–J. R.


Price Key [amount a diner can expect to spend on dinner without wine, tax, or tip]

[¢] $10 to $19
[$] $20 to $29
[$$] $30 to $39
[$$$] $40 to $49
[$$$$] $50-plus

Indie Cafe

5951 North Broadway
773-561-5577 [$]

This charming BYO spot takes pride in its service, its décor, and-especially-its food. Our solemn waitress was delivering a “crunchy” maki roll (an elaborate deep-fried yellowtail, scallion, and asparagus construction) when a carefully balanced asparagus spear fell from its perch atop the sushi. Distraught, she appeared to be scanning the sushi bar for something sharp to plunge into her gut when one of my companions consoled her. “It’s OK,” she said. “We saw it.” This seemed to please her. Indie’s half-Thai, half-Japanese menu pleased us: think delicious buttery tom kha kai (coconut milk soup), outstanding Penang curry flavored with kaffir lime leaves, and wonderful maki named for everyone from Metallica to Popeye. Even desserts, such as a coconut-and-sesame-informed taro root custard with raspberry sauce, are several cuts above usual storefront fare. Every night, it seems half the residents of Edgewater are crammed into the glossy, narrow space, opening their own bottles of wine to toast their good luck.
–J. R.

Kaze Sushi

2032 West Roscoe Street
773-327-4860 [$$]

Kaze’s lump-crab roll

A proud waiter tells me that the offerings of the three chefs Chan-Macku, Kaze, and Hari, all relatives-are “fine dining fusion.” I’m wary until I taste the delicious rare seared bison with red-wine reduction garnished with yamamomo, a flavorful red berry with a cherrylike pit. All doubts vanish when the waiter brings delicately fried scallops atop a “salad” of greens with kiwi dressing wrapped in cucumber and sliced maki-style. Three more hits: unagi (eel) topped with cheese and chives, saké-marinated salmon garnished with crisp salmon skin under white onions and truffle oil, and hamachi (yellowtail) with banana peppers and spicy Japanese black pepper. At the far reaches of nouvelle Japanese lies a signature creation: batter-fried lobster served as inside-out maki topped with sliced strawberries and red tobiko (flying fish roe) on a creamy strawberry purée with enough wasabi to balance the sweetness. After experiencing all that, I was willing to try anything the Chans could dish out.
–D. R. W.

Miramar Bistro

301 Waukegan Avenue, Highwood
847-433-1078 [$$]

Last June, right after Gabriel Viti opened this casual French spot near Gabriel’s, his namesake haute restaurant, the waiting crowds spilled out of the lounge and into the street. You would have thought Cartier was giving away jewelry. The no-reservations policy created the mother of all jams-but seats at the best bistro on the North Shore are worth hanging around for. The masses go for generous appetizers such as a platter of saucisson, prosciutto, salami, and cheese; a heaping bowl of mussels marinière; artichokes in vinaigrette; and the roasted half lobster with herb butter. Then they move on to skate grenobloise, a memorable bouillabaisse, and perfect herby-seasoned lamb chops. Once diners exchange promises to hit the gym and confess to their personal trainers, they may indulge in Miramar’s rich chocolate mousse with whipped cream and raspberry purée.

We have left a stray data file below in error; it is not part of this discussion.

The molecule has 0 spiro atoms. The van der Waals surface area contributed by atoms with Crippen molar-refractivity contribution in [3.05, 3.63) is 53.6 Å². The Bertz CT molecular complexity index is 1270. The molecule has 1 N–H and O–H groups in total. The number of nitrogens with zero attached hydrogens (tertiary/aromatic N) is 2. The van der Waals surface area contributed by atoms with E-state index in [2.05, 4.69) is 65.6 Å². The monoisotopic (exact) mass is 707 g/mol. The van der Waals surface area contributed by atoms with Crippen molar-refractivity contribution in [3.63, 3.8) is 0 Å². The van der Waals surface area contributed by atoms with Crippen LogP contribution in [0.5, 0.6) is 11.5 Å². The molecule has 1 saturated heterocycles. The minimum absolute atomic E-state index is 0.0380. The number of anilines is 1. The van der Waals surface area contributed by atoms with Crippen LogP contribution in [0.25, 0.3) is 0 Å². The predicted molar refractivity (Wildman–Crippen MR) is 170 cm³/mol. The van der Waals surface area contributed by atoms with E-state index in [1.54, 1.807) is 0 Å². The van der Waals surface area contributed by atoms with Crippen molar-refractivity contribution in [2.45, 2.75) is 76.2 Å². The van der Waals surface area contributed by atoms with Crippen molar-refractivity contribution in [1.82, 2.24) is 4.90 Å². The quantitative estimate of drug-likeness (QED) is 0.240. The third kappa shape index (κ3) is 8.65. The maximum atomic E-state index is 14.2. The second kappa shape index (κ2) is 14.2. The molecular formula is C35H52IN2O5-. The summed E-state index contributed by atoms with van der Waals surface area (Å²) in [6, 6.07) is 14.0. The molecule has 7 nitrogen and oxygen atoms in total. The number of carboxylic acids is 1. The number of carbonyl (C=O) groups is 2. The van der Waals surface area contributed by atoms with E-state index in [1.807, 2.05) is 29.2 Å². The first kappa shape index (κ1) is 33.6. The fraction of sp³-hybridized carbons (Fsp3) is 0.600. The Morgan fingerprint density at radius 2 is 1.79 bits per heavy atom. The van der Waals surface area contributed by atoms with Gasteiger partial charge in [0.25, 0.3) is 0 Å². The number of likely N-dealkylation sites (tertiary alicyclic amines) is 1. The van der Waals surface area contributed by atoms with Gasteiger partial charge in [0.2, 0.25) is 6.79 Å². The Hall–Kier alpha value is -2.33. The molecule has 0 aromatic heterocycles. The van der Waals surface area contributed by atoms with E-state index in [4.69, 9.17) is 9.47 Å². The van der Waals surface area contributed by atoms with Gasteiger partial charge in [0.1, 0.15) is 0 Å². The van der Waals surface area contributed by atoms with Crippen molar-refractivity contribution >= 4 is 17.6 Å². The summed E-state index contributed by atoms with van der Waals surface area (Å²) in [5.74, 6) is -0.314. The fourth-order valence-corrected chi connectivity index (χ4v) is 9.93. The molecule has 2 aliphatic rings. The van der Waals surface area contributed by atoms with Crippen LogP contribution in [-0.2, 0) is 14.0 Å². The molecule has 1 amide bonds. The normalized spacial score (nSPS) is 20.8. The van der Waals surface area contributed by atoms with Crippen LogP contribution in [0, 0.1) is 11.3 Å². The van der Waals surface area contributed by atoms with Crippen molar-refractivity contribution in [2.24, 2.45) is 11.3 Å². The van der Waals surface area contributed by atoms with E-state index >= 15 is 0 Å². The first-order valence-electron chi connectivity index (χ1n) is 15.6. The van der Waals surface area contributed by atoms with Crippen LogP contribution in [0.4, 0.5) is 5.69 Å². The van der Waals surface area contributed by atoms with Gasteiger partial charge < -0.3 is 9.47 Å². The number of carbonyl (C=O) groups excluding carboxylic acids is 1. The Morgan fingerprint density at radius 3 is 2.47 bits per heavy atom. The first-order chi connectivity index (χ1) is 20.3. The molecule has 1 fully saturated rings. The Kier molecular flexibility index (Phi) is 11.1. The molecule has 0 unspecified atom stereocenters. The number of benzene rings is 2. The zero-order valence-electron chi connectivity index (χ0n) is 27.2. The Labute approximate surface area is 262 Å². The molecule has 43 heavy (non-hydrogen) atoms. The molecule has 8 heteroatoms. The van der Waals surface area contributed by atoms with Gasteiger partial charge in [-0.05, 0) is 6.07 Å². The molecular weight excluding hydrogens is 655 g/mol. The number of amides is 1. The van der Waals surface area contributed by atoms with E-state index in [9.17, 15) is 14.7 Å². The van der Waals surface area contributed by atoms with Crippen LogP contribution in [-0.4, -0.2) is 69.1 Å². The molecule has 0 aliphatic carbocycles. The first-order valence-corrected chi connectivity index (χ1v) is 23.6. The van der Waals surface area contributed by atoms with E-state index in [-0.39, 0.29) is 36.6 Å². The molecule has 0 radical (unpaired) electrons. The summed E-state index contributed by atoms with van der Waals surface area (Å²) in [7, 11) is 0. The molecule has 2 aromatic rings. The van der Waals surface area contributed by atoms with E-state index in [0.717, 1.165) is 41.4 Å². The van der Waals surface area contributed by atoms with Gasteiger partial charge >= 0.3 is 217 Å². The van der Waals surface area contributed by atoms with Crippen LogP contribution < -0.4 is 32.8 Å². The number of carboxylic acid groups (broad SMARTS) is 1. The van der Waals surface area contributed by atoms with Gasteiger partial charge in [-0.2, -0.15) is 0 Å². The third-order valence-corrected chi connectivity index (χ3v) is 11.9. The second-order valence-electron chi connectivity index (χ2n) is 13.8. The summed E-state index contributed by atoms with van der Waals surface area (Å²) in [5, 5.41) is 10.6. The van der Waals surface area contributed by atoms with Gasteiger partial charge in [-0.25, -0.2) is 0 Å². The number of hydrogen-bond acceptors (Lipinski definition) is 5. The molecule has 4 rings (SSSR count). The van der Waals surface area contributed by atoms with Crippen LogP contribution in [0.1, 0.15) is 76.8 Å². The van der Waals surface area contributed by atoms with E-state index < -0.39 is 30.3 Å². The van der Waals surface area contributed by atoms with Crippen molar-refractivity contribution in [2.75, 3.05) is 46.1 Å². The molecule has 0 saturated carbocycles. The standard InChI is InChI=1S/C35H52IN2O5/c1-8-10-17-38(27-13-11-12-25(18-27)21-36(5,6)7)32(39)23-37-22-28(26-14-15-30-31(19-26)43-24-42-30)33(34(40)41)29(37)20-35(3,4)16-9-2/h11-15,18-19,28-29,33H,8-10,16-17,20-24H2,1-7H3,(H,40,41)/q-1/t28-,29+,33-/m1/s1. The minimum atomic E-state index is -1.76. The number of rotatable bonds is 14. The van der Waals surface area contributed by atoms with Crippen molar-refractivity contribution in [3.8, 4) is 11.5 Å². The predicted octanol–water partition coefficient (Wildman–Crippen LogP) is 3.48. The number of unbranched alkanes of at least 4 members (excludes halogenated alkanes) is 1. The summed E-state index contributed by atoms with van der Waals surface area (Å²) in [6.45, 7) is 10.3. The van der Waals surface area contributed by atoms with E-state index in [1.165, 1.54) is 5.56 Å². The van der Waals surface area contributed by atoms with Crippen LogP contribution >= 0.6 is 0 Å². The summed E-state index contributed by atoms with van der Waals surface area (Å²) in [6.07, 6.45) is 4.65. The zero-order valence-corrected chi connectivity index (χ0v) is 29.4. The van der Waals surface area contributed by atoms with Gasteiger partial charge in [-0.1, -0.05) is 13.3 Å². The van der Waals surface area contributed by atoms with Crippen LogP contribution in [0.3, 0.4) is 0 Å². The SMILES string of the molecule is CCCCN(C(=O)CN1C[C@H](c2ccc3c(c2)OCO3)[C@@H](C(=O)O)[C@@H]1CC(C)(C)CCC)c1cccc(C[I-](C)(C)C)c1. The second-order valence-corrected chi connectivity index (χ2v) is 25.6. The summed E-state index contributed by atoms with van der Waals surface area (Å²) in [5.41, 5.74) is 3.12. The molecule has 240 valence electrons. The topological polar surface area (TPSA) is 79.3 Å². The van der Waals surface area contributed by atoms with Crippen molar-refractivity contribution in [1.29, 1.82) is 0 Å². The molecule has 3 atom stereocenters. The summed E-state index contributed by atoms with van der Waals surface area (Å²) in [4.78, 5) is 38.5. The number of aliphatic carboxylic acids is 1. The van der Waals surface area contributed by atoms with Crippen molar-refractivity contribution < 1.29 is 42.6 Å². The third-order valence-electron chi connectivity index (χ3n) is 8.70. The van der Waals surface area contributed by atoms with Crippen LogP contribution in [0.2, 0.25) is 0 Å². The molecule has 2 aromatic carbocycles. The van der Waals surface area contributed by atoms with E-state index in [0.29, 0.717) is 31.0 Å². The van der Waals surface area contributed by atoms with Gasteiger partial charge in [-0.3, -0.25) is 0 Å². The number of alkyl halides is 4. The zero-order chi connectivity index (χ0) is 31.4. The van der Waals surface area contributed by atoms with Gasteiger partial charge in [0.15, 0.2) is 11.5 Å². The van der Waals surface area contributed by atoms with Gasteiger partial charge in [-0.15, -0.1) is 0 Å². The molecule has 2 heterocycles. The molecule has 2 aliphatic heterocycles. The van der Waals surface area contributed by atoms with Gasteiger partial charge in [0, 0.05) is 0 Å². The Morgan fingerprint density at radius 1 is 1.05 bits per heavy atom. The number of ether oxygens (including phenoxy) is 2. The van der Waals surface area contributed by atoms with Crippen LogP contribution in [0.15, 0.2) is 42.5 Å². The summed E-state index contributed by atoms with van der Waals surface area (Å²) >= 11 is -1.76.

–D. R. W.

Prairie Grass Cafe

601 Skokie Boulevard, Northbrook
847-205-4433 [$$]

Prairie Grass Cafe’s rasberry crêpe

As cheery as cherry pie, this venture by Sarah Stegner and George Bumbaris is way down-home compared with their haute years as Ritz-Carlton chefs. The spacious setting teems with boisterous groups gathered around bare wood tables chowing down on terrific housemade lamb sausages with ratatouille and goat cheese, the best moussaka hereabouts, and honest steaks with twice-baked potatoes laced with caramelized onions and Gruyère. For such heartiness, I vote for a peppery, fruity 2001 Lock “Ecluse” Paso Robles Syrah ($44). And if you are in a meat-versus-veggie group, the bottle won’t go to waste: it drinks equally well with a dynamite crisp phyllo strudel crammed with mushrooms and Gruyère jazzed by balsamic-braised onions and served over creamed spinach. To start a meal, order crab cakes with roasted sweet-pepper sauce and zesty corn relish or pâté with port wine reduction; then finish with cherry pie, baked by Stegner’s mom, Elizabeth.
–D. R. W.


1952 North Damen Avenue
773-227-2995 [$$]

Scylla, tucked into a snug Bucktown brownstone, may remind you of Shawn McClain’s Spring. Stephanie Izard, the 28-year-old chef/owner, is a veteran of the seafood paradise down the road, and her appetizer of creamy whitefish bisque swimming with lobster and sweet English peas is evidence that she soaked up a lot in her two years there. Izard doesn’t go overboard with potentially complex dishes such as prosciutto-wrapped shrimp with buttery cauliflower purée, toasted hazelnuts, and pomegranate sauce. And her presentations are quirky: the crisp skate wing looks as though it were in its natural habitat, hiding a treasure of grilled calamari, explosive roasted cherry tomatoes, chickpeas, and spiced tomato aïoli. An eggy lemon custard has a delicious cheesecake consistency and came with an understated olive oil–thyme ice cream that one of my companions said “tasted like something I would rub on my face at a spa.” (I assume that’s good.) Servers are sharp and pleasant, considering the tight quarters, but the real revelation here is Izard, who seems primed for stardom of her own.
–J. R.